Recently, I was asked to make a budget for a Television show in the 3 to 3.5 million dollar range. I was excited to prove myself to show runners and a network for whom I had never worked. At the same time, I was scared beyond belief because I also had to prove myself to myself. I had never made a budget for a television show of this scale. I had worked as a Production Manager on shows of this size and I’d made many Indie Films, Web Series and Short Film budgets. I’d never dealt with this… 22 multi-cam episodes and 3(ish) million to work with? This is awesome…still scary, but awesome! But wait, how much does that Jib cost per day? Per week? How much do I pay the guy who operates the Jib? How much does it cost to rent a stage? What about all the fringes? Don’t forget to fringe all the cast and crew. Oh no, what are the current fringe rates? What about insurance? Oh god, I think I need to sit down…
I was starting to freak myself out. I had to stop and take this one step at a time. All the years of doing my own projects made me realize I had the power and experience to get the answers I needed.
I’d like to offer a few pieces of advice to anyone who wants to move up the ranks to Production Manager or Line Producer (or any job really):
What is the point of putting in all those crazy hours and making very little money if not to learn? I know that in my career as an intern, Production Assistant, Producer’s Assistant, Production Secretary, Assistant Production Coordinator, Production Coordinator, Production Manager and Line Producer, I never took a job for the art. Sometimes you just need a paycheck, but that doesn’t mean you can’t learn from that experience. You can almost learn more from a show with no money than one that can throw money at any problem.
Even though I have made several budgets for various web series, no budget, low budget and “Huzzah! we have money to shoot something ” projects, each one is completely different and comes with their own issues. Pay attention to how the Director, Assistant Director and the Director of Photography handle getting through a huge page count day with lots of background actors and a location that you only have that one day at and you have to be out by midnight. Pay attention to how the make-up artist solves the problem of tattoos just not applying correctly and the scene takes place in a tattoo parlor. Pay attention to a location you are working at, perhaps you will need a similar location in the future? Treat each day as a learning experience and you may not even realize how well prepared you are to take that step up.
Okay, so you don’t have to be best friends with everyone, but I recommend keeping a working relationship with as many people involved in your production as you can. You know, while you are paying attention and trying to do your own job!
Making and keeping contacts can really help you in the future. You know that location you shot at on a previous job? It might be perfect for this other shoot. Hopefully you were able to meet and keep the contact info for the person who runs the location. Instead of taking weeks looking into locations and driving across town to see how the sun looks at dusk, you could turn it into a phone call or two.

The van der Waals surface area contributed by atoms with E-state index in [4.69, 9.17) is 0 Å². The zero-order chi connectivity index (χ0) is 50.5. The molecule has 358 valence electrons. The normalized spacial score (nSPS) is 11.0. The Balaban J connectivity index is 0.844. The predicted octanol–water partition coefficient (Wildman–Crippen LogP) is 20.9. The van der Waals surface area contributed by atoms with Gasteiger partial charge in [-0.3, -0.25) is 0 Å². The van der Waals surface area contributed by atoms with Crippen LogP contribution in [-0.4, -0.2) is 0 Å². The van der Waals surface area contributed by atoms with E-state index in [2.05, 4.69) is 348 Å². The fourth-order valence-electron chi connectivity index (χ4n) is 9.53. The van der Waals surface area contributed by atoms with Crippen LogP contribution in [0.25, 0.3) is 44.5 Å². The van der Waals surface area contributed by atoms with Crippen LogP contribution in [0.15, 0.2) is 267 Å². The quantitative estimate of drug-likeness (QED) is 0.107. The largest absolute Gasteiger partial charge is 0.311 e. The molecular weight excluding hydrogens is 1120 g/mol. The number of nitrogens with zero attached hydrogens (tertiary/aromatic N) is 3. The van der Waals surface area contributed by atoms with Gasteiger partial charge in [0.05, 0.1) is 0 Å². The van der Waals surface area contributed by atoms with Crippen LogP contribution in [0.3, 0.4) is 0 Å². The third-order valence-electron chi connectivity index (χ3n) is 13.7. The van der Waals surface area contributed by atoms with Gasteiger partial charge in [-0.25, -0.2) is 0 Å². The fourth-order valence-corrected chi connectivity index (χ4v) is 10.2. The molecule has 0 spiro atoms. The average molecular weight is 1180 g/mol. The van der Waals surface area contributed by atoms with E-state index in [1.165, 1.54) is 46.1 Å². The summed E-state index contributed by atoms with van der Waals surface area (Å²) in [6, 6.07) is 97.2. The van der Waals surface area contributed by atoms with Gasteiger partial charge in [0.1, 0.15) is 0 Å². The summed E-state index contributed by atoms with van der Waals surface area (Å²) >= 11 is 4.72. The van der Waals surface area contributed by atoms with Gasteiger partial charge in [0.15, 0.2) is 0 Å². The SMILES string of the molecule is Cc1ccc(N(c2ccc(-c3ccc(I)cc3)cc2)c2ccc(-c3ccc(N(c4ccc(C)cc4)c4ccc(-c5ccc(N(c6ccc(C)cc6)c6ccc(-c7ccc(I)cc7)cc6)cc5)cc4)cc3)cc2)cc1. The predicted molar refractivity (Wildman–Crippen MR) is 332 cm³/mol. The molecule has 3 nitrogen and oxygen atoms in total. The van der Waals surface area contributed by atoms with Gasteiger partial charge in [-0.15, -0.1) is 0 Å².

Make sure to keep in contact with your crew members because as a PM or LP, surrounding yourself with smart hardworking people will make your show run smoothly and hopefully on budget. If you work with a great Key Grip on a shoot who you think works hard and you trust, get their contact info and make sure you call them in the future. A fast editor can save you a ton of time and stress. If you work with one whom you respect, let them know and keep their info handy. Being able to hire people you respect and trust is a lifesaver. It will save you time and money, while allowing you to focus on other issues.
While creating a budget of this size, I was able to call on many Department Heads and Vendors I had worked with before (and would hire or work with again) to help me get realistic numbers for my various budget lines. Part of this process was asking them a lot of questions to help me understand why their costs are what they are.
Asking questions is so important. It’s not only to make sure things do not go awry, but it’s because having a career in the TV/Film production world is not about just knowing what you are doing. It’s also about knowing what everyone working with you is doing, and how the two affect each other.
It is all in the details
If you are making a budget, be thorough. Put in your various lines, don’t just put in $10,000 for costumes. Think about how many people will be working in that department. Will you have a Costume Designer and a Costume Supervisor? Will that be the same person? How many days will they be working? Should you stick some Overtime in there for any late shoot days? Will we have to get anything laundered? What about costs of specialty costumes? What about anything we have to rent? Will they need gas money?
There are a ton of things to think about when budgeting each department. Pay attention and work closely with the departments. Ask questions! The time it takes upfront can feel like a time suck, but imagine if you didn’t budget for tailoring and your whole project takes place on Wall Street? Men on Wall Street wear tailored suits. Tailoring is costly.
The little things that are not thought of in the beginning can really add up, and if you can account for them upfront, you should be good.
Obviously each production will be different and you will run into your own set of obstacles. Hopefully these tips will help you as you navigate the industry and help you while moving closer to your career goals.